NRCJIW Webinar Recording and Materials Now Available: Implementing Policies and Practices on the Non-Use of Restraints with Incarcerated Pregnant Women
In 2013, the National Task Force on the Use of Restraints with Pregnant Women under Correctional Custody developed a best practices statement to articulate a set of principles and recommendations to guide agencies in the development of local policy and practice. During this webinar, held on December 14, 2015, presenters:
- Described the health risks of using restraints on pregnant women.
- Reviewed the core principles and recommendations for operational practice outlined in the best practices statement.
- Provided an update on the current status of laws, policies, and practices to assure that pregnant women are not restrained
- Discussed current and future reform efforts in regards to not restraining pregnant women in custody.
Representatives from the corrections and medical communities shared their experiences and challenges of implementing policies and practices related to not restraining this small but significant subset of incarcerated women.
Click here to listen to a recorded version or click here to access the presentation slides.
NIC Training Opportunity: Being Gender Responsive: Effective Operations and Management of Women's Prisons
NIC is seeking applications for its Operational Practices in the Management of Women’s Prisons course, targeted to Wardens, Deputy Wardens, and Senior Supervisors of Women's Prisons. This course provides guidance on how to tailor correctional operations to the unique medical, social, and legal needs of women inmates and covers effective communication techniques with this population.
Participants will complete a curriculum focused on contemporary research, which supports a management/operational style that recognizes gender differences. Module topics may include legal issues, communication, women’s pathways to prison, gender-responsive principles, and staff sexual misconduct. The course also covers how management styles for handling women in some areas may be different.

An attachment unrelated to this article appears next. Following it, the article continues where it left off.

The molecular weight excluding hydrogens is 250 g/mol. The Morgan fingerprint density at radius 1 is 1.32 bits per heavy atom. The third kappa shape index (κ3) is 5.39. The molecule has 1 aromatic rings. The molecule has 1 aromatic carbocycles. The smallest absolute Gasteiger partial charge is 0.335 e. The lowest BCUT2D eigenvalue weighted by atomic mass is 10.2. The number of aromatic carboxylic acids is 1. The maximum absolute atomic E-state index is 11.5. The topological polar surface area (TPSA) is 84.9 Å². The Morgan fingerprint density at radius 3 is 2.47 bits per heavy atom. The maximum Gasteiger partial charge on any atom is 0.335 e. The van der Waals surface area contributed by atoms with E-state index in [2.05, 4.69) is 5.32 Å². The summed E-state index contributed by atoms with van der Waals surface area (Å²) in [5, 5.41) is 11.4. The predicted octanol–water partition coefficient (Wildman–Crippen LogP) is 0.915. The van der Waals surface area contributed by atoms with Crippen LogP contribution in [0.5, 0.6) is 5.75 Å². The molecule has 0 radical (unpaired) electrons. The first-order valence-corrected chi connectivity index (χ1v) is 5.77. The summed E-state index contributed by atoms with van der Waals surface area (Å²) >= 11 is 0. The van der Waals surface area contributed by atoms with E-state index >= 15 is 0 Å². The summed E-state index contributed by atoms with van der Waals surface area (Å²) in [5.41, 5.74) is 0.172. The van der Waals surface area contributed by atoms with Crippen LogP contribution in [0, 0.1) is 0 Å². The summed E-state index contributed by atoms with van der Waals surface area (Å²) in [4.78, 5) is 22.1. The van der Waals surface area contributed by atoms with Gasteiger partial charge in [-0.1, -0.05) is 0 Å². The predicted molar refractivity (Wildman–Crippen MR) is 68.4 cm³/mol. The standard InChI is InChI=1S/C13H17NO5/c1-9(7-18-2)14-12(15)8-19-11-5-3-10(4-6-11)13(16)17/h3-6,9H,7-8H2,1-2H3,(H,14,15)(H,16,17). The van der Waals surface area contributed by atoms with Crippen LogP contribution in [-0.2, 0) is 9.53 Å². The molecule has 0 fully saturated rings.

The deadline to apply is February 1, 2016. For more information click here.
How Do Women’s Incarceration Rates in the U.S. Compare to the Rest of the World?
The Prison Policy Initiative reports that the United States incarcerates women at a rate 8 to 25 times higher than our allied countries in the North American Treaty Organization (NATO).
In fact – with the exception of Thailand and the U.S. itself – the top 44 jurisdictions throughout the world with the highest rate of incarcerating women are individual American states, with West Virginia, Oklahoma, Kentucky, and Alabama topping the list. To read more, click here.
New Fact Sheet on Incarcerated Women and Girls in the U.S.
Although men in prison vastly outnumber the number of women, the rate of growth for female imprisonment has outpaced men by more than 50% between 1980 and 2014. There are 1.2 million women under the supervision of the criminal justice system. Read more of the latest statistics on incarcerated women in this fact sheet from The Sentencing Project.
It’s Not Too Late to Participate in Pregnancy in Prison Statistics (PIPS)
Want to help improve services for pregnant women in custody? Johns Hopkins University researchers are still seeking jails and prisons to participate in a new research project to report information on pregnancy outcomes in women’s facilities nationwide.
If you are interested in learning more or in participating, please contact Dr. Carolyn Sufrin: firstname.lastname@example.org.